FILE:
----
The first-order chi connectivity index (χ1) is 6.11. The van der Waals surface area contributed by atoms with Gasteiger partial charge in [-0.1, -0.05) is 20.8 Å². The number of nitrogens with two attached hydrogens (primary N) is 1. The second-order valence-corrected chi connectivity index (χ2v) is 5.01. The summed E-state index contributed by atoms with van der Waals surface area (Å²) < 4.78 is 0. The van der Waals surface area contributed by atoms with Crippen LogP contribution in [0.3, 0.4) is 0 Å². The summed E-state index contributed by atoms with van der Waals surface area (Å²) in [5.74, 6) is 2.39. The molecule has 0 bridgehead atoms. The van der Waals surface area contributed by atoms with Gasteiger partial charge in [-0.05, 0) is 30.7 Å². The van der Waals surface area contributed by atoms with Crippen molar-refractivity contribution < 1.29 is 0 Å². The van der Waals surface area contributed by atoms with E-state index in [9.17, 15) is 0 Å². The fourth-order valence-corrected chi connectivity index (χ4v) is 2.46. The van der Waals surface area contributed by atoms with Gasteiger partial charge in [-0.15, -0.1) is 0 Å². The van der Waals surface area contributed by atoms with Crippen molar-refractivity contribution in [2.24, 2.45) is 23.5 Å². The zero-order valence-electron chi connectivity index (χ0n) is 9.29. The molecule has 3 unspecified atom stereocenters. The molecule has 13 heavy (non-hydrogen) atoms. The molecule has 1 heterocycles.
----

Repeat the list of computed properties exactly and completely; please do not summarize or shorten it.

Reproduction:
The first-order chi connectivity index (χ1) is 6.11. The van der Waals surface area contributed by atoms with Gasteiger partial charge in [-0.1, -0.05) is 20.8 Å². The number of nitrogens with two attached hydrogens (primary N) is 1. The second-order valence-corrected chi connectivity index (χ2v) is 5.01. The summed E-state index contributed by atoms with van der Waals surface area (Å²) < 4.78 is 0. The van der Waals surface area contributed by atoms with Crippen LogP contribution in [0.3, 0.4) is 0 Å². The summed E-state index contributed by atoms with van der Waals surface area (Å²) in [5.74, 6) is 2.39. The molecule has 0 bridgehead atoms. The van der Waals surface area contributed by atoms with Gasteiger partial charge in [-0.05, 0) is 30.7 Å². The van der Waals surface area contributed by atoms with Crippen molar-refractivity contribution < 1.29 is 0 Å². The van der Waals surface area contributed by atoms with E-state index in [9.17, 15) is 0 Å². The fourth-order valence-corrected chi connectivity index (χ4v) is 2.46. The van der Waals surface area contributed by atoms with Gasteiger partial charge in [-0.15, -0.1) is 0 Å². The van der Waals surface area contributed by atoms with Crippen molar-refractivity contribution in [2.24, 2.45) is 23.5 Å². The zero-order valence-electron chi connectivity index (χ0n) is 9.29. The molecule has 3 unspecified atom stereocenters. The molecule has 13 heavy (non-hydrogen) atoms. The molecule has 1 heterocycles.